I’ve never been particularly good with suffering. Avoidance? Insecurity? Hyper-control? Sure. Then my all-star qualities shine bright. But being insecure, hyper-controlling, and trying to avoid pain doesn’t a happy life make.
When I was twenty-one, I had the chance to meet my father after long years of separation at — of all places — the Art Institute of Chicago. I was meeting his second wife for the first time. And to make matters even more relaxed, I didn’t know a thing about modern art. But I did discover a latent sense of humor, which apparently shot to the surface like a geyser when under serious pressure.
I amused my dad, his wife, and even myself. Seeing absurdities in the uncomfortable world before me kept my eyes averted from haunting ghosts and garrulous gremlins. Our conversation never veered toward my mom, my brothers or sisters, loss of childhood, alcoholism, substance abuse, or neglect. The conversation stayed right where it needed to be, focused on pictures hanging on walls, which none of us understood.
Contrary to every psychological theory I knew at the time, communication was not the key to our relationship. After that initial reunion, I visited my dad regularly. He attended my wedding, got to know my growing family, and became a steady fixture in my life. Even at the age of ninety, we still connect at least once a week. He may not remember my name some days, but he always remembers that he loves me. And that I love him.
Over the years, we did have a couple of hard conversations about our family and the things that went so very wrong in our lives, but they were not all that productive. His simple admission, “I’m sorry,” was all I ever really needed to hear. And my, “I love you anyway,” was all he really needed to know.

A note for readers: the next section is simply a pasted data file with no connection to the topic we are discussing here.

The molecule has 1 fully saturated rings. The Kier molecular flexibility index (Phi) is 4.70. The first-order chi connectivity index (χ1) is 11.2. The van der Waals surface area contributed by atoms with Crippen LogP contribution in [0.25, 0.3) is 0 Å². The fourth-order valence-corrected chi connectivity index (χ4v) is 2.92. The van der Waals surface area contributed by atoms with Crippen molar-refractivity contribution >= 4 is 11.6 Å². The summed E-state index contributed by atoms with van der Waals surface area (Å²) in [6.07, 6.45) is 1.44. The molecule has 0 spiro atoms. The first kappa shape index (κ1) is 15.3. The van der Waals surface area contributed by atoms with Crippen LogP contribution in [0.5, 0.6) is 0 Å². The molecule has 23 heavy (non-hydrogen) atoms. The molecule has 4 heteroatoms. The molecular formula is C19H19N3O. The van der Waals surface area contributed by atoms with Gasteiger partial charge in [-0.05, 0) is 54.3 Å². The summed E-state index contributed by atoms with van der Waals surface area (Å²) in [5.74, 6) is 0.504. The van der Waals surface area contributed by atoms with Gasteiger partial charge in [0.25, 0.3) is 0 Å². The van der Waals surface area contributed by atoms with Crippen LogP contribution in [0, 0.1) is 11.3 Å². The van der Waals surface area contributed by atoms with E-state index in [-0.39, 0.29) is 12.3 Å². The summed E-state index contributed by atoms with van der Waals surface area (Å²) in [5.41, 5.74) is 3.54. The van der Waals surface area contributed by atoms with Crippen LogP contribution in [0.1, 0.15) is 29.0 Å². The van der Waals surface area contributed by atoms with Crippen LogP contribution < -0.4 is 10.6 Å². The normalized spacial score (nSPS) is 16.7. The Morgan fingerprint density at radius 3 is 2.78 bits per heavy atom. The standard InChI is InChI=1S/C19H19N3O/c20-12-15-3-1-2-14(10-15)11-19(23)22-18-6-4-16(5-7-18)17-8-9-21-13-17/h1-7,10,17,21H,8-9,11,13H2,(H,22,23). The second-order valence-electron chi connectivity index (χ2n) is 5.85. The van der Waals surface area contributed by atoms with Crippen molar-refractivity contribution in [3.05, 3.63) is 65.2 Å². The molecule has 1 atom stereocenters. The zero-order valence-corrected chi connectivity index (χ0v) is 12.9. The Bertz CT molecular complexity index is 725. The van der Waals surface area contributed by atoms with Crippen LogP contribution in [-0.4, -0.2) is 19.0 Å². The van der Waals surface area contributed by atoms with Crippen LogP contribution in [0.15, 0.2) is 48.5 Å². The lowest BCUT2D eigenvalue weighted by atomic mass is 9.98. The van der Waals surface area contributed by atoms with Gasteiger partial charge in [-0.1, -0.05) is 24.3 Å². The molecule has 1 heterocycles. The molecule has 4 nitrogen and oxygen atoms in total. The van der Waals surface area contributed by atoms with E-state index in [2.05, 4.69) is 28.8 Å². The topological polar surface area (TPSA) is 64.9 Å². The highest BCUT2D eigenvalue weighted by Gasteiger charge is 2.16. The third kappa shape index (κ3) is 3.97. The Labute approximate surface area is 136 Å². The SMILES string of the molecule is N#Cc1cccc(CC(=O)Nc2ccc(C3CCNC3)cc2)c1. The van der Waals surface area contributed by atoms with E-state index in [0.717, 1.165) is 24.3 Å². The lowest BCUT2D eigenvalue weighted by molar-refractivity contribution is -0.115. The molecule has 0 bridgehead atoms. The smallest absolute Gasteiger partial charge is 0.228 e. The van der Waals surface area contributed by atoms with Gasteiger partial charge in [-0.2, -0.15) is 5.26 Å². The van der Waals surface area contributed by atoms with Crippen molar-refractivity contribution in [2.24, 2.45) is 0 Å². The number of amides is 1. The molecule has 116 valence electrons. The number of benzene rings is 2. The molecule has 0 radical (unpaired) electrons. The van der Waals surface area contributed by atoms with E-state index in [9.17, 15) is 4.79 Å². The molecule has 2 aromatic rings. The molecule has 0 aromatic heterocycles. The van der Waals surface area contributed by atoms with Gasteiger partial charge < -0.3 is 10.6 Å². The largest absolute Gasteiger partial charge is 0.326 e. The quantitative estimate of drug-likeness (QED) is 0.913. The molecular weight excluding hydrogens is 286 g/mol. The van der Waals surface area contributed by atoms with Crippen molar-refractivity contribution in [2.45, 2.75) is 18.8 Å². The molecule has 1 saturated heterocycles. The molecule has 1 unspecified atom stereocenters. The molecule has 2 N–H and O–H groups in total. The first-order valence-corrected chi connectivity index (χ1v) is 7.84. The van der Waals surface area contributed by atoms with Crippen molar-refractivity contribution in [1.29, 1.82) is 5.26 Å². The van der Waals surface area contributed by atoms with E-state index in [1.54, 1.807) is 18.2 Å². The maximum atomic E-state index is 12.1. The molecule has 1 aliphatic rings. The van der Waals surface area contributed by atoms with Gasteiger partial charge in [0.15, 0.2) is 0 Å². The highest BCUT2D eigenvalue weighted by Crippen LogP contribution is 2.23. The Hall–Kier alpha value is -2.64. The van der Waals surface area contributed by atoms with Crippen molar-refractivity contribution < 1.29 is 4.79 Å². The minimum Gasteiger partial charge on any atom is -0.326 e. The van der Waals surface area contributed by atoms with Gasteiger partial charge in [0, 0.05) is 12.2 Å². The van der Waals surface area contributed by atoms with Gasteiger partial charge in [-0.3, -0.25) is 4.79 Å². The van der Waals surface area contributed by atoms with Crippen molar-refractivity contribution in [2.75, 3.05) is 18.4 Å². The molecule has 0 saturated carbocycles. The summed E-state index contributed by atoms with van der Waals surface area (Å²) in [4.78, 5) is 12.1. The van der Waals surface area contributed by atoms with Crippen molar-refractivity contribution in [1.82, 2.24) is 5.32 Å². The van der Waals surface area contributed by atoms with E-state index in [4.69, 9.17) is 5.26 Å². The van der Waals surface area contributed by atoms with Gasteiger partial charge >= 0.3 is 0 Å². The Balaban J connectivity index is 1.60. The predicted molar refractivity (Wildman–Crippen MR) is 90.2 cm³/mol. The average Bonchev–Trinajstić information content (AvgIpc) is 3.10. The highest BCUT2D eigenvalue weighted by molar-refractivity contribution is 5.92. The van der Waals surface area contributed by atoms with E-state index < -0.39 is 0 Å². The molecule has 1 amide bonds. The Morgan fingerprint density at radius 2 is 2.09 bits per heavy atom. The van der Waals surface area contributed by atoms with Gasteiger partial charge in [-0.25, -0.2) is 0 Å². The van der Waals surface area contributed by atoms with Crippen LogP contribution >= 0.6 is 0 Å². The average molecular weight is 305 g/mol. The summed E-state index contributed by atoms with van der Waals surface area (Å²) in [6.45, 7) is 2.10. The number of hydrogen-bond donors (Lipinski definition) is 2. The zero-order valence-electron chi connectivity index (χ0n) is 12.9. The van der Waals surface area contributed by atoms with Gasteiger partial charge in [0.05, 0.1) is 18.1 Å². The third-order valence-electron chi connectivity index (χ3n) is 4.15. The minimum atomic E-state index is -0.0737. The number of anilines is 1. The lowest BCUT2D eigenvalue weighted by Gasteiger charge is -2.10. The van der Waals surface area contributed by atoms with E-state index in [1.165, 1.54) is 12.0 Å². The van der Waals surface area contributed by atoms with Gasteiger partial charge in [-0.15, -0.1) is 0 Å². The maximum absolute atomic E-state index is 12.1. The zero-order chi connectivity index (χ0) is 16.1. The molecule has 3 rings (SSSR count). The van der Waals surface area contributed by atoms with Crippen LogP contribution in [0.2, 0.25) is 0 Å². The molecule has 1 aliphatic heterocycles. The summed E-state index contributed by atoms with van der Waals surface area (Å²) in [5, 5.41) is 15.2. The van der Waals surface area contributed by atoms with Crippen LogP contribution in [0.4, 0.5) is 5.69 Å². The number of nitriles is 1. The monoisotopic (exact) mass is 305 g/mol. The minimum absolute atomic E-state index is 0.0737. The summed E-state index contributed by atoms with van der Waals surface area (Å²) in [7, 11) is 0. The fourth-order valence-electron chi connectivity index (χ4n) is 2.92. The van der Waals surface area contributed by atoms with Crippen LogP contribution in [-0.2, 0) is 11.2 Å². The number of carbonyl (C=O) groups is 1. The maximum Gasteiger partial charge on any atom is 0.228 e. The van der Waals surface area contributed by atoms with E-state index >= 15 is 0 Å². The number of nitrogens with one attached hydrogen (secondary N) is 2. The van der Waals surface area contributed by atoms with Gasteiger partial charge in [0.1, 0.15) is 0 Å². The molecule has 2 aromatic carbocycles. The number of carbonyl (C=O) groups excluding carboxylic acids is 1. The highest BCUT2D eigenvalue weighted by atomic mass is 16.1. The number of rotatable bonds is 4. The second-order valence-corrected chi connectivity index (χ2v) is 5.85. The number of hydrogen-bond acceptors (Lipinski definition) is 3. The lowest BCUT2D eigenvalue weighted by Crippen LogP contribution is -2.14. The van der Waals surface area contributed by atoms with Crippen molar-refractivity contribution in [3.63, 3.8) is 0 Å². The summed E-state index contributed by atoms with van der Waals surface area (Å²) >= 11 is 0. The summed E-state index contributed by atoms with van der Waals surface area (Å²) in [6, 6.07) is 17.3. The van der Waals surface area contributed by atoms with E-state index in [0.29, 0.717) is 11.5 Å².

In recent years, I have lost a husband, a brother, several friends, (I have a visitation to attend this weekend), my sense of worth, and even my heart, but in experiencing these losses, I have discovered that there is no fixing pain. There is only, “I’m sorry.” And “I love you anyway.”
Being truly sorry when someone is suffering shares the burden. It is one of the greatest acts of generosity that a human being can undertake.
Loving anyway explodes the walls of control, doubt, fear, hurt, avoidance, and insecurity. Love is not doormat material. Love demands decency, honesty, integrity, and heroism. But it doesn’t demand those qualities all at once in perfect order.
After a particularly brutal loss recently, my imagination conjured up the image of a wounded woman rising after tumbling down a hill. Not unlike Sam at the base of Mount Doom. How’s that for an “I’m sorry, and I love you anyway” scenario? But Sam rose again. Even when it was hopeless to do so. Even when pain had the upper hand. Even at the end of Middle-earth, he rose and loved anyway. And he wasn’t alone.
Pain and loss are twin hells that human beings experience in umpteen versions throughout the course of our journey toward Heaven. We can’t fix reality, stop the hurt, make everything right, control outcomes, or even avoid tumbling down hills. Personally, I can crack a joke and laugh at absurdities to keep the ghosts and gremlins at bay, and that helps. Some.
But mostly, I can be sorry and love anyway.
Copyright 2019 Ann K. Frailey